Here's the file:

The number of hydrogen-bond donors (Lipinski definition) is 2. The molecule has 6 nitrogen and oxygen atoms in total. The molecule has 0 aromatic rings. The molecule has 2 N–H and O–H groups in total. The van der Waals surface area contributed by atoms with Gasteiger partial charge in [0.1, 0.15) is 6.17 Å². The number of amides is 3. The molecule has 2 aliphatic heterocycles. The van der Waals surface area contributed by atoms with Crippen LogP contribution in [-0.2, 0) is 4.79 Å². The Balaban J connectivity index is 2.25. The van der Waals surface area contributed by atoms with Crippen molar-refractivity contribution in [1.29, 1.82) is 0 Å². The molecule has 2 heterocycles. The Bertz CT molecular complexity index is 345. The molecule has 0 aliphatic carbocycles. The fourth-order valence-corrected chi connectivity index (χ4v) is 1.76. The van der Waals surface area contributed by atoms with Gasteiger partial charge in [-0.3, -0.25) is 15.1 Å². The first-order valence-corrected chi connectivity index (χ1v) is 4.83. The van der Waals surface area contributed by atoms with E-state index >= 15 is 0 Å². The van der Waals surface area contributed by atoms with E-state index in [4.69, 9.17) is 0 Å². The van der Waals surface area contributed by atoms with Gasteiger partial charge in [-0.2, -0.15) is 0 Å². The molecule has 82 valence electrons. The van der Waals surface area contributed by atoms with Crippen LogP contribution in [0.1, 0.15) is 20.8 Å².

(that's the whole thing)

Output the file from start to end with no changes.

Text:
The number of hydrogen-bond donors (Lipinski definition) is 2. The molecule has 6 nitrogen and oxygen atoms in total. The molecule has 0 aromatic rings. The molecule has 2 N–H and O–H groups in total. The van der Waals surface area contributed by atoms with Gasteiger partial charge in [0.1, 0.15) is 6.17 Å². The number of amides is 3. The molecule has 2 aliphatic heterocycles. The van der Waals surface area contributed by atoms with Crippen LogP contribution in [-0.2, 0) is 4.79 Å². The Balaban J connectivity index is 2.25. The van der Waals surface area contributed by atoms with Crippen molar-refractivity contribution in [1.29, 1.82) is 0 Å². The molecule has 2 heterocycles. The Bertz CT molecular complexity index is 345. The molecule has 0 aliphatic carbocycles. The fourth-order valence-corrected chi connectivity index (χ4v) is 1.76. The van der Waals surface area contributed by atoms with Gasteiger partial charge in [-0.3, -0.25) is 15.1 Å². The first-order valence-corrected chi connectivity index (χ1v) is 4.83. The van der Waals surface area contributed by atoms with E-state index >= 15 is 0 Å². The van der Waals surface area contributed by atoms with E-state index in [4.69, 9.17) is 0 Å². The van der Waals surface area contributed by atoms with Gasteiger partial charge in [-0.2, -0.15) is 0 Å². The molecule has 82 valence electrons. The van der Waals surface area contributed by atoms with Crippen LogP contribution in [0.1, 0.15) is 20.8 Å².